Brinkley’s lengthy narrative spends as much time on Cronkite’s stints as a paperboy as on his father’s alcoholism and his parents’ divorce. The author seems more interested in the ins and outs of Cronkite’s strained professional relationship with Dan Rather than in his 65-year marriage — though smart, sardonic Betsy Cronkite gets her due as the woman who could cut Walter down to size.
Some years after he retired from “The CBS Evening News,” as her spouse was holding forth “with anchorman-like authority,” Brinkley notes, Betsy remarked tartly, “Walter, you don’t have to be the most trusted man in America anymore!”
It was difficult for Cronkite to give up that role. He had worked hard and waited a long time to be named anchor of the nightly news broadcast at age 45 in 1962. He had proved himself a corporate team player by acting as straight man to a puppet on “The Morning Show” and covering the 1960 Winter Olympics along with weightier responsibilities reporting on political conventions and space flights. Cronkite wasn’t one of “the Murrow Boys,” the newsmen who worked with Edward R. Murrow for CBS Radio during World War II and went on to espouse his brand of unafraid-to-editorialize journalism at CBS Television. Indeed, Cronkite turned down a job offer from Murrow in 1943, preferring to remain a United Press correspondent and a member of the “Murrow-Ain’t-God Club.” [Read the full article...]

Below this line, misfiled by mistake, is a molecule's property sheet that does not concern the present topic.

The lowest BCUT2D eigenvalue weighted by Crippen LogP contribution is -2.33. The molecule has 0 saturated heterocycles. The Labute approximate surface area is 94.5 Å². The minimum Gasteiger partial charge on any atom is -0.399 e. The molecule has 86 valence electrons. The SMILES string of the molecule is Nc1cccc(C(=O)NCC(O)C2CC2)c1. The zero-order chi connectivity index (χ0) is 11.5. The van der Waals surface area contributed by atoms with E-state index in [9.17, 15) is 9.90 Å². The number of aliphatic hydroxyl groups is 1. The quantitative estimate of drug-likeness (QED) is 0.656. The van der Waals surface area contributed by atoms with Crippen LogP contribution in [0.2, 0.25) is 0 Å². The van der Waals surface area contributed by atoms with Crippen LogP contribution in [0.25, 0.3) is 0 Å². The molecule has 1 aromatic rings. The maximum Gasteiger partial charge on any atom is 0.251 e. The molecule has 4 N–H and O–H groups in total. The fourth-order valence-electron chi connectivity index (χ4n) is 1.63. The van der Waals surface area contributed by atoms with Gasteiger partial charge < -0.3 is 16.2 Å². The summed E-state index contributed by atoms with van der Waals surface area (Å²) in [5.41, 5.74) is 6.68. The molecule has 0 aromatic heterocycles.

And That’s the Way It Was - ‘Cronkite,’ a Biography by Douglas Brinkley
The New York Times Book Review – July 6, 2012 (Excerpt)
“From Dallas, Texas. . . . ” The haggard newsman has just been handed wire copy. He removes his glasses. He looks into the camera and gives us the first hard news that our young president will never grow old. He marks the time of death on the newsroom clock and holds a moment of silence.
This was Walter Cronkite on Nov. 22, 1963, announcing the death of John F. Kennedy.
It was consummate Cronkite — unscripted, authentic and heartfelt. For 19 years, the anchor of “The CBS Evening News” shared in our public grief and celebration. He was one of us, and Douglas Brinkley’s “Cronkite” is a majestic biography of America’s greatest and most beloved broadcast journalist.